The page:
Is there any publication venue that makes rejected papers available for download?

I am most interested in the field of computer science, and English-speaking venues.

  • 4
    What would you like to do with that? To learn the negative examples?
    – justhalf
    Apr 2, 2015 at 1:57
  • 2
    There used to be a serious math journal called Rejecta Mathematica. Unfortunately, it only lasted for two issues.
    – JeffE
    Apr 3, 2015 at 14:24

6 Answers 6


I do not know of any, and I can't imagine any that would. Typically, the journal would not have the copyright assignment until after they accepted, though I hear that some venues ask for this upfront. Additionally, this isn't really how academic publication is supposed to work. A rejection isn't the end of the road for a work of scientific authorship. Many works are published elsewhere after being rejected. This would kill that process.

(Preprints notwithstanding, for works in fields where preprints don't count as publication.)

  • 5
    Also, I would never publish in a journal if it was publishing rejected works. I don't need my career spoiled.
    – yo'
    Apr 1, 2015 at 16:02
  • 3
    One of the most cited Sociology articles (“the strength of weak ties”, Granovetter) was originally rejected (scatter.wordpress.com/2014/10/13/granovetter-rejection). A rejection is NOT the end of the story, especially not when a lot of work has been put into it. Apr 1, 2015 at 16:13
  • In my experience, the journals that ask for copyright assignment up front do it conditionally in that the assignment is voided if the journal rejects the paper. So that still wouldn't be enough for them to publish the rejected paper. Jan 4, 2016 at 8:45

At Vixra.org you will find papers often rejected from Arxiv.org, and possibly also from the 'printed' press.

  • 21
    Needed to say, from my experience, "rejected from arXiv" means either "we don't have a category for that" or "it was crap".
    – yo'
    Apr 1, 2015 at 15:59

As Bill Barth said, I don't believe anyone identifies or distributes rejected papers. However, you might be able to get private access if you are interested in doing statistical analysis. Of course no journal or conference would let you publish anything identifiable about specific rejected papers, they wouldn't let you access their data at all without some legal paperwork and promises of confidentiality, and they might not even let you do the analysis yourself (instead, they could answer statistical queries for you, so you never got your hands on all the data). However, if you propose an interesting project regarding what distinguishes accepted from rejected papers, then they might be willing to work with you to collect some statistics. It's by no means guaranteed, but it can't hurt to ask if you have a project you are excited about.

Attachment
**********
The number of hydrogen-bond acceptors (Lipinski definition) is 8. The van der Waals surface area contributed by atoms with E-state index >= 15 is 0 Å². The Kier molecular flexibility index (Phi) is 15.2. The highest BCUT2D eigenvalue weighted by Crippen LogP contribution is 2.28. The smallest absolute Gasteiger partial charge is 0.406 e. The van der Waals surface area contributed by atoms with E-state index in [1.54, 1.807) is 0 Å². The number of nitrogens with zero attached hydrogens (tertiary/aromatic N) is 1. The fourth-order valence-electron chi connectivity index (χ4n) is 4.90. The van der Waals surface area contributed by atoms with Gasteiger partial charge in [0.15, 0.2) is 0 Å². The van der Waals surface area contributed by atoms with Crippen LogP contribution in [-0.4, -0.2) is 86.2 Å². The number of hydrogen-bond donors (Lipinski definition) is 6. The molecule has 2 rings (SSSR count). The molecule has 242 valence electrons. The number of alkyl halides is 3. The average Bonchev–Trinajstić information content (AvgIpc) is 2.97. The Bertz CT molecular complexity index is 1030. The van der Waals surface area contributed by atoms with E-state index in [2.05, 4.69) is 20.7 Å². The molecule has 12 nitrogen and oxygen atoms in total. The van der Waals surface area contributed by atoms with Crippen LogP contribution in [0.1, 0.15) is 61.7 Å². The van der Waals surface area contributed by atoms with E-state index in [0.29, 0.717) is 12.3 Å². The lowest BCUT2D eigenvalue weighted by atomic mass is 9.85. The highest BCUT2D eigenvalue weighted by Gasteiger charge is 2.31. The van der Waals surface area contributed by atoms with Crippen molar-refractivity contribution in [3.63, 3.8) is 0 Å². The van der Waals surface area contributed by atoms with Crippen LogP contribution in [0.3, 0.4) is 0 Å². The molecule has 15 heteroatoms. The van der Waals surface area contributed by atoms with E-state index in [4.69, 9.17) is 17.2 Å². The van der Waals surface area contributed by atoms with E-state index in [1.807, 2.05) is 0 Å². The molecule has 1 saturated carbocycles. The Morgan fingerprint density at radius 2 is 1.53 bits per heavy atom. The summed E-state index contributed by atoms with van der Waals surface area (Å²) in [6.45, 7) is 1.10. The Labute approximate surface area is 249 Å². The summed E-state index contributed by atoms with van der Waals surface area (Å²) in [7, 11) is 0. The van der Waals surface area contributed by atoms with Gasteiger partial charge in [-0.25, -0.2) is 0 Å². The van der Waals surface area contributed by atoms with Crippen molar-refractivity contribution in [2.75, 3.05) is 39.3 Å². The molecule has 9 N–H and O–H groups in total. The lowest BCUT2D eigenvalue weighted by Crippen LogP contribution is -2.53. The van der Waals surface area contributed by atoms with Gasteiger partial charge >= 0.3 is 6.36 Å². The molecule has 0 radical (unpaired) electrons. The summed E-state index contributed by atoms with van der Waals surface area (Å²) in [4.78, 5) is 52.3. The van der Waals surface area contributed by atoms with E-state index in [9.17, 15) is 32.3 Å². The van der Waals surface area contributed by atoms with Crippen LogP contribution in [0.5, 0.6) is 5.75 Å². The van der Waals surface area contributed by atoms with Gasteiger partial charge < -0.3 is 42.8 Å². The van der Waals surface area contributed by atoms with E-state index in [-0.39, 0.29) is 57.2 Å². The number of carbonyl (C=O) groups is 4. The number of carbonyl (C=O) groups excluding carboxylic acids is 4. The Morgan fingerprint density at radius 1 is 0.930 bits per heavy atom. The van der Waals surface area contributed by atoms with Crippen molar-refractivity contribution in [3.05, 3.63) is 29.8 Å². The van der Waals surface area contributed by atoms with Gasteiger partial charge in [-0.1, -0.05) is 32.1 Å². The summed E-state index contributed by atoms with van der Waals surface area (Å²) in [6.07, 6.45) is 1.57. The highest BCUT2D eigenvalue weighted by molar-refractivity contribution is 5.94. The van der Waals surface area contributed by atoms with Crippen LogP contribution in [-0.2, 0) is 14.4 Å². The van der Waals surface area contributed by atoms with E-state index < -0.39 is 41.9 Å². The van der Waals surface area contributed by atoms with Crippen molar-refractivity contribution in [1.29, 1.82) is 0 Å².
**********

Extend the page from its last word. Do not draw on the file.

If you mean a place where people can post rejected papers, any place you can post preprints, such as the arXiv or a personal webpage, will fill this role.

If you mean a journal that will publish rejected papers, normally people try to publish them in another journal, though after some difficulty, they may give up and leave them in the preprint form. There was an attempt to make a journal specifically for such papers in math, Rejecta Mathematica (this was a serious effort, with peer review), but foundered after a few years from lack of interest.

If you mean a journal that publishes submissions which are rejected (say publishes online papers which are rejected from a printed journal), one would need to get permission from the authors, who are not likely to be willing to give it. Also, if a journal publishes all papers they "accept" and all papers they "reject", they are just publishing all papers submitted and may as well not be a peer-review journal.


Actually there is one.

Copernicus Publications is an open access publisher that has some journals with an "open review model". Each paper in these paper has its full review process open for viewing to everyone. Each journal is actually two journals. The "regular" one and the "discussions" one, where it's possible to view the original submission, any revisions, reviewers comments and author replies. People who are not the assigned reviewers can also post comments on papers under review.

You can view this for both accepted and rejected papers, which is nice because then you can compare and see what makes one paper strong and another one weak.

Not much computer science in there, but it has some areas which may be tangentially related in the "Math|Data|Informatics" section: http://publications.copernicus.org/open-access_journals/math_data_informatics.html


There is the Journal of unsolved Questions JunQ. They collect ‘null’-result research and open problems. This may include previously rejected work.

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